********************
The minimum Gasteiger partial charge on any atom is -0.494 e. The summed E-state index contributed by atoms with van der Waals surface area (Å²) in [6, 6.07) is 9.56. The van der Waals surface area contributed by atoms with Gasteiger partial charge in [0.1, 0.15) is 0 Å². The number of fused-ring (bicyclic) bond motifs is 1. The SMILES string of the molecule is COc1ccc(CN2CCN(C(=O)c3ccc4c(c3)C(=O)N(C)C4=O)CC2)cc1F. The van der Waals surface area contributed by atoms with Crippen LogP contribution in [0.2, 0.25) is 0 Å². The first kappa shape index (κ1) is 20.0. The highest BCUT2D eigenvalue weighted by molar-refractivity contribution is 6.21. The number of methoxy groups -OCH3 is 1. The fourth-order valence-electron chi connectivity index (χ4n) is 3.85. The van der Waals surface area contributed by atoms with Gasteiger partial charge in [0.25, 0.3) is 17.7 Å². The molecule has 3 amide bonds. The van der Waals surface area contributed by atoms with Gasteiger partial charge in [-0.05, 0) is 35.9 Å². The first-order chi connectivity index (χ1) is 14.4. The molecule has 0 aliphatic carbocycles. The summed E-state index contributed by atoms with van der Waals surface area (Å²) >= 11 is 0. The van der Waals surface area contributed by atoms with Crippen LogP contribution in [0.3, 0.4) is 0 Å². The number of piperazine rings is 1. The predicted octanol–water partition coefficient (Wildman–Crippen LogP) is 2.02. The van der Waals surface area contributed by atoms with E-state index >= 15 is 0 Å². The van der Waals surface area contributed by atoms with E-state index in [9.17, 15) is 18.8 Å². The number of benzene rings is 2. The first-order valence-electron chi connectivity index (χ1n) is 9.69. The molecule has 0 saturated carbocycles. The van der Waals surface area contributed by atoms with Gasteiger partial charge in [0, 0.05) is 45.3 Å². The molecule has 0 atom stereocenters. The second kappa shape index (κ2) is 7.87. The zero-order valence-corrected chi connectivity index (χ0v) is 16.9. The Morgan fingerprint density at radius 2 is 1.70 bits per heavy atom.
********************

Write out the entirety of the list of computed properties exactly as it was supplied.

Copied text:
The minimum Gasteiger partial charge on any atom is -0.494 e. The summed E-state index contributed by atoms with van der Waals surface area (Å²) in [6, 6.07) is 9.56. The van der Waals surface area contributed by atoms with Gasteiger partial charge in [0.1, 0.15) is 0 Å². The number of fused-ring (bicyclic) bond motifs is 1. The SMILES string of the molecule is COc1ccc(CN2CCN(C(=O)c3ccc4c(c3)C(=O)N(C)C4=O)CC2)cc1F. The van der Waals surface area contributed by atoms with Crippen LogP contribution in [0.2, 0.25) is 0 Å². The first kappa shape index (κ1) is 20.0. The highest BCUT2D eigenvalue weighted by molar-refractivity contribution is 6.21. The number of methoxy groups -OCH3 is 1. The fourth-order valence-electron chi connectivity index (χ4n) is 3.85. The van der Waals surface area contributed by atoms with Gasteiger partial charge in [0.25, 0.3) is 17.7 Å². The molecule has 3 amide bonds. The van der Waals surface area contributed by atoms with Gasteiger partial charge in [-0.05, 0) is 35.9 Å². The first-order chi connectivity index (χ1) is 14.4. The molecule has 0 aliphatic carbocycles. The summed E-state index contributed by atoms with van der Waals surface area (Å²) >= 11 is 0. The van der Waals surface area contributed by atoms with Crippen LogP contribution in [0.3, 0.4) is 0 Å². The number of piperazine rings is 1. The predicted octanol–water partition coefficient (Wildman–Crippen LogP) is 2.02. The van der Waals surface area contributed by atoms with E-state index >= 15 is 0 Å². The van der Waals surface area contributed by atoms with E-state index in [9.17, 15) is 18.8 Å². The number of benzene rings is 2. The first-order valence-electron chi connectivity index (χ1n) is 9.69. The molecule has 0 saturated carbocycles. The van der Waals surface area contributed by atoms with Gasteiger partial charge in [0, 0.05) is 45.3 Å². The molecule has 0 atom stereocenters. The second kappa shape index (κ2) is 7.87. The zero-order valence-corrected chi connectivity index (χ0v) is 16.9. The Morgan fingerprint density at radius 2 is 1.70 bits per heavy atom.